CalPERS plans to newly invest in clean energy — while refusing to divest from fossil fuels | Opinion

The California Public Employees Pension System (CalPERS) has long had sustainability plans, but this year’s new plan is being released with more fanfare than usual — probably to try to head off increasing pressure to divest from fossil fuels. The plan offers greater clean energy investments, but remains woefully inadequate for today’s climate crisis.

New investments in clean energy and climate solutions are fine, but investments in good things do not make up for investments in bad things. Imagine if, in the middle of the struggle to divest from companies operating in South African Apartheid, CalPERS said they were not going to divest, but would, instead, make new investments in companies operating in democracies. Those actions would not be seen as solutions.

CalPERS’ sustainability plan makes new clean energy investments, but keeps in place investments in fossil fuels.


Gov. Gavin Newsom recently said that, “for more than 50 years, Big Oil has been lying to us — covering up the fact that they’ve long known how dangerous the fossil fuels they produce are for our planet.”

Initially, it appeared that CalPERS’ new plan would involve strict sustainability criteria. However, Peter Cashion, CalPERS’ head of sustainable investing, said, “we really will just focus on what is the financial risk posed to us by a company that does not have a transition plan.” But CalPERS already uses financial risk to shape its investments. That’s basic investing.

The climate crisis requires urgent action. The United Nations Environmental Program just released a report indicating that fossil fuel production in 2030 is slated to be double what is compatible with 1.5 degrees warming. We need to act now. CalPERS should divest, rather than make unclear promises of net zero by 2050.

Divestment is a moral issue. CalPERS divested from companies doing business in Apartheid South Africa because profiting from racial oppression was wrong. They divested from tobacco companies because knowingly selling and promoting a product that causes cancer is immoral. There is a global fossil fuel divestment movement because fossil fuel companies are using their tremendous political power to block desperately needed climate legislation around the globe and right here in California.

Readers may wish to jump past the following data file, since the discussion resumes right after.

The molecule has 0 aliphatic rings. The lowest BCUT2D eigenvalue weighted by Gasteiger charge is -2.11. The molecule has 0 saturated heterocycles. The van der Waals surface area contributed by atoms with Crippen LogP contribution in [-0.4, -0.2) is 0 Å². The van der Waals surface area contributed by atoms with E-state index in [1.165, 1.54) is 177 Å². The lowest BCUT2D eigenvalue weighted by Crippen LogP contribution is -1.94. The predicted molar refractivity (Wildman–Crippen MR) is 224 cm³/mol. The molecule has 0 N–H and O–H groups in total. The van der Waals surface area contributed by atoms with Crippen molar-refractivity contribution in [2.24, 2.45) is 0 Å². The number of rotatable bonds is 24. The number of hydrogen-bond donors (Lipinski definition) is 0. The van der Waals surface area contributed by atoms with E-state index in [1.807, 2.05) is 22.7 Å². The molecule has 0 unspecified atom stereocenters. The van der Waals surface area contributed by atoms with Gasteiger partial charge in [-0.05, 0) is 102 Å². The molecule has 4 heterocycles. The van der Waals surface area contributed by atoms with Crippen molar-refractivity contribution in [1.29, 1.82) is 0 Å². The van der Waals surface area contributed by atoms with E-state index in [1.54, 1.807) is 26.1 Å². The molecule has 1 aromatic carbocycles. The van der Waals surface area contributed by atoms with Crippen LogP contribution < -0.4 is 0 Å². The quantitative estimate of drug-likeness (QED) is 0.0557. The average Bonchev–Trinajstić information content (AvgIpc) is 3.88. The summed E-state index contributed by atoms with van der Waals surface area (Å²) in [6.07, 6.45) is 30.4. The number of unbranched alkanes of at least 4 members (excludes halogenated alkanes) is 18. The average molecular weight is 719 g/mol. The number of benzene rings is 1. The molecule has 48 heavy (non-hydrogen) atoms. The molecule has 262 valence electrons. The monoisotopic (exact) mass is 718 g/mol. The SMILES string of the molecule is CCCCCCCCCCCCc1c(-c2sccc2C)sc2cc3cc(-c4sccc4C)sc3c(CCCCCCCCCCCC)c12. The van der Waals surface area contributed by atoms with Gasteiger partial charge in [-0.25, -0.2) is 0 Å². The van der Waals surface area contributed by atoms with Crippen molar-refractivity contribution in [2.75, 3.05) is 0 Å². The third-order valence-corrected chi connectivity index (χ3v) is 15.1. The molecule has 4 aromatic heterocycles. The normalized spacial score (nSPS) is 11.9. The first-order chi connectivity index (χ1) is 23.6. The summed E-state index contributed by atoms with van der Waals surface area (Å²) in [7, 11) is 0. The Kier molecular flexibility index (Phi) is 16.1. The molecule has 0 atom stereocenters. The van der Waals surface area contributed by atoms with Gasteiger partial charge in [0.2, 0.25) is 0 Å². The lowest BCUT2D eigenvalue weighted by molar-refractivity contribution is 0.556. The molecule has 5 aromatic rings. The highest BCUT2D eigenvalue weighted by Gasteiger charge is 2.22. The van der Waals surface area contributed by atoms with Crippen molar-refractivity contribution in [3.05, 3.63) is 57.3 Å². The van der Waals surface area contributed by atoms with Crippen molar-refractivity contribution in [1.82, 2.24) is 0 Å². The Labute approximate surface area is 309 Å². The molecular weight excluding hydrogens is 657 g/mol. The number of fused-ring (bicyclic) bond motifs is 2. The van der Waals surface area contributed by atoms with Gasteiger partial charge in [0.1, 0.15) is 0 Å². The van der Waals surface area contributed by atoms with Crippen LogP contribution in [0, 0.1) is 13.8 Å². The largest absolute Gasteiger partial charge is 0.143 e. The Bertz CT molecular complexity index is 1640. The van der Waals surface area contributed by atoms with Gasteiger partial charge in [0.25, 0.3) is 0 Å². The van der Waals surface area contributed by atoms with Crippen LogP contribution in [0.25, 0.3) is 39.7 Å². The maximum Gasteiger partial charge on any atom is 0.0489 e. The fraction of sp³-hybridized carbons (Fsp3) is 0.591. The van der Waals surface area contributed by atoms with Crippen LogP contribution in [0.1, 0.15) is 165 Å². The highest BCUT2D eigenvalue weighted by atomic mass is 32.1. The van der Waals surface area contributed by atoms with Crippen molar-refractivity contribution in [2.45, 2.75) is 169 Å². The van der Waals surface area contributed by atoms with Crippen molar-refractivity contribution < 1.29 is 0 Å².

Divestment is the start of a process of reducing the tremendous influence of the fossil fuel industry on our political system and thereby making it possible to win government action on climate change.

In press coverage of the sustainability plan, doing the right thing on climate change is often incorrectly posed as in conflict with sound financial decisions. But the UC system said it divested because, in their words, “hanging on to fossil fuel assets is a financial risk.” The City of New York hired two top financial consulting firms to study divestment. They both concluded that funds that have divested have seen modest increases in returns compared to funds that have not divested.

Divesting from fossil fuels is the right thing to do, and it is a smart financial move.

Carlos Davidson is a professor emeritus of environmental studies at San Francisco State University, a member of the California Faculty Association and a CalPERS pensioner.